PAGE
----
Optimization of Hybrid Drives for Public Transport

Optimization of Hybrid Drives for Public Transport

Hybrid Drives already play an important role in individual transport systems, and getting increasingly important with public transport systems as well. A peculiarity of public transportation is the repetition of the routes. This poses the question if the demand on the drive is predictable and if this prediction is useful for optimizing of the Hybrid Drive strategy and minimizing the fuel consumption. This article presents the optimization strategy of a hybrid public bus line, minimizing the fuel consumption over a full bus route.

Challenges in the control of
Hybrid Drives

Employing a Hybrid Drive (a combination of a common internal combustion engine with an electric drive) allows increasing the efficiency of a Drive System by recuperation of braking energy and by avoiding inefficient load situations for the combustion engine. By increasing the efficiency, the fuel consumption of the system will be improved. These savings can only be realised and used to their full potential, if the control system uses combines both drives (combustion engine and electrical drive) in an intelligent way. The challenge lies particularly in the fact that the knowledge about the current load situation is not sufficient for an optimal control strategy, but the future load situation play an important role as well. An ostensive example is the approaching of a traffic light – it makes a difference in the optimal control strategy if the traffic light will be red or green in the moment of passing, even if it is still 200 m away.

The knowledge about future load situations is limited in private transport systems, like cars, but the picture is different in public transport systems: A public bus for instance is taking always the same route and this poses the question if this behaviour can be used, to gather enough information such that future load situations may predicted well enough that the optimization can be accomplished without further information from infrastructure systems (like infrastructure-to-vehicle communication systems).

Optimization using prediction models

A key aspect of the presented method and solution is the prediction model, that allows to predict future load situations only using currently available information (and the model). The currently used model was determined using real life measurements from a public bus line in Graz, but may be adopted to different lines in different cities if sufficient data is available. A real time optimization strategy was developed using this model and information about the Hybrid Drive. This optimization is constantly making decisions about the most effective way to use the Hybrid Drive and the optimal use of the combustion engine and the electric drive. The objective of the optimization is the minimization of fuel consumption for a whole cycle of the bus route.  A simulation study has shown that the quality of the prediction model is sufficient to improve the optimization of the Hybrid Drive. On top of that, the developed methods could be implemented in a sufficient efficient way, making them deployable onto common embedded system architectures.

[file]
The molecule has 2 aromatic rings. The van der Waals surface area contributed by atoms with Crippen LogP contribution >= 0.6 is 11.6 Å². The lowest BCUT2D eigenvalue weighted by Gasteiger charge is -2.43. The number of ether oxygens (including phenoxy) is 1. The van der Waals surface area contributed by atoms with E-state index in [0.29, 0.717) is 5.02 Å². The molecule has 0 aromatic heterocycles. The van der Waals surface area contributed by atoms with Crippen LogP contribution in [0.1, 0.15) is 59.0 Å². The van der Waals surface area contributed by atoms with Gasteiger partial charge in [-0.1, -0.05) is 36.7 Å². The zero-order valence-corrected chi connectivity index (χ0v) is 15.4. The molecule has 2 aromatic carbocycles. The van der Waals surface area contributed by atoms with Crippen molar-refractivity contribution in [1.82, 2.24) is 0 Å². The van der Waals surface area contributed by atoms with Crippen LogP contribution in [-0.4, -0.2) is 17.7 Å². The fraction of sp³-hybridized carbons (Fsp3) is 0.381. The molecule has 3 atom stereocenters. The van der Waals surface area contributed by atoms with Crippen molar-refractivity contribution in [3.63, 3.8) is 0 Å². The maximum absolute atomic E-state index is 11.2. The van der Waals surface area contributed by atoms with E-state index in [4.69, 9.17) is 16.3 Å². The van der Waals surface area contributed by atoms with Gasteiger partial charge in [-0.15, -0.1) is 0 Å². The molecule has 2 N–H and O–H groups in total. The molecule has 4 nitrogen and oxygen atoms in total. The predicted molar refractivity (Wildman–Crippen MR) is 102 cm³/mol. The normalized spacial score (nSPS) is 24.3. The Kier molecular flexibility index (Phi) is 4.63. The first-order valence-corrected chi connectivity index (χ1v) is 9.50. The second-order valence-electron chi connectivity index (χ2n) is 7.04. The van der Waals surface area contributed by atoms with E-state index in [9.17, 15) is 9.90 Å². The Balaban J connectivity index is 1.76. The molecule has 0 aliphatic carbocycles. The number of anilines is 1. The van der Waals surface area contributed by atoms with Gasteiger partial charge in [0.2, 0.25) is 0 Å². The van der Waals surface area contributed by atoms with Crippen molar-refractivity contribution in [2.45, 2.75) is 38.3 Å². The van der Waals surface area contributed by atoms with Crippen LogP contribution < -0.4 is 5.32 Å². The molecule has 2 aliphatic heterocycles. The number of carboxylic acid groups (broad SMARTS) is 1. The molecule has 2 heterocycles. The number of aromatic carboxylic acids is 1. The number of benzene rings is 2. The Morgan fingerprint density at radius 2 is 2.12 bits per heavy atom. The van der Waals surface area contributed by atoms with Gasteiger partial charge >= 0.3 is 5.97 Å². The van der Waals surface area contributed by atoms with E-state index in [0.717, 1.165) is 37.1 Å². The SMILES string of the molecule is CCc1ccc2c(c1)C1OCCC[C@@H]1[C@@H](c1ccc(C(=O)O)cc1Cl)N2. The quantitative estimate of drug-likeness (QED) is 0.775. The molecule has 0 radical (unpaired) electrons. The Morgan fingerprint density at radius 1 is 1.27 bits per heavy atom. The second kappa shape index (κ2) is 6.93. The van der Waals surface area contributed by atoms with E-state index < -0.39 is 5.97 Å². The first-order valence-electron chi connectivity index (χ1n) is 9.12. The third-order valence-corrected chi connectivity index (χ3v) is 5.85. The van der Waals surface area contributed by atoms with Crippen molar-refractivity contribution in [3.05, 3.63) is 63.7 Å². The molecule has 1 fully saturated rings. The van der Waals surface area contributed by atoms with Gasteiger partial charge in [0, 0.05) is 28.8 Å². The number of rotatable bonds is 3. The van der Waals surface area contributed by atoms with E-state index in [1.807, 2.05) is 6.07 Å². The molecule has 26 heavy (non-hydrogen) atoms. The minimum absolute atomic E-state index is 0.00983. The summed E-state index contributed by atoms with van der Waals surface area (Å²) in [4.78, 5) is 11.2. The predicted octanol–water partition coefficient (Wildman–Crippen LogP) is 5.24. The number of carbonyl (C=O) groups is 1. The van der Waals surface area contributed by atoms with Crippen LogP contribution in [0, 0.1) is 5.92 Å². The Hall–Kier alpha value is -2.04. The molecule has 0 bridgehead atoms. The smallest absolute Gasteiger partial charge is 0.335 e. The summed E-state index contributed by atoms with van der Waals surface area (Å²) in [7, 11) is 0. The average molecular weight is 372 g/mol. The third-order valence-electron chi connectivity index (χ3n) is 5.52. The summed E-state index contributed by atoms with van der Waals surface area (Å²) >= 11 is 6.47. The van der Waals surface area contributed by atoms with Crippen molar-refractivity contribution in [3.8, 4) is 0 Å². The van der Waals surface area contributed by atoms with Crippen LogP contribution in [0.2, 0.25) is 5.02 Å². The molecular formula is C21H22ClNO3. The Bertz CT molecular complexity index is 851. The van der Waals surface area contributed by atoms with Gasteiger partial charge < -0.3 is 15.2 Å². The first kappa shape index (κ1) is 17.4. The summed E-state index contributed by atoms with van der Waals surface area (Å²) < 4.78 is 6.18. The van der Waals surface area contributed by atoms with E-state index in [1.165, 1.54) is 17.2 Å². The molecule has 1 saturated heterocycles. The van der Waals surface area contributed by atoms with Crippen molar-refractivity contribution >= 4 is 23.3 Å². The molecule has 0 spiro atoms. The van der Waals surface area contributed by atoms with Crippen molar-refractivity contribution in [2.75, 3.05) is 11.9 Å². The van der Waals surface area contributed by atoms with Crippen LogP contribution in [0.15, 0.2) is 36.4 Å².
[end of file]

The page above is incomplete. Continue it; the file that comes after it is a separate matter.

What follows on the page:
Impact and effects

[Besides the mentioned prediction model that was developed for an exemplary bus route and the mentioned real-time capable optimization routine, a tool was developed that helps in adapting the model and the optimization to different routes and different types of Hybrid Drives (different engine characteristics or even different hybrid configurations).

As the only requirement for adoption of the presented system is the Hybrid Drive itself and the control module, and as the company partner has the tools at hand to adapt it to further test cases and hybrid configurations, it is expected that the presented solution allows for an increasing adoption of Hybrid Drives in public transport systems. With that the presented solution may provide a small contribution to decrease the fuel consumption and often more importantly, the air pollution in metropolitan areas around the world

Abb. 2: Data used to develop the prediciton model – typical velocities along the bus route in Graz

Contact and information

K2-Center, ACCM

Linz Center of Mechatronics GmbH                                          Project coordinator

Altenberger Straße 69, A-4040 Linz                                           Prof. Luigi del Re

T +43 (0) 732 2468-6002
E office@lcm.at, www.lcm.at


Project partners

Organisation  Country
Steyr-Motors GmbH Austria


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Posted on

1. March 2017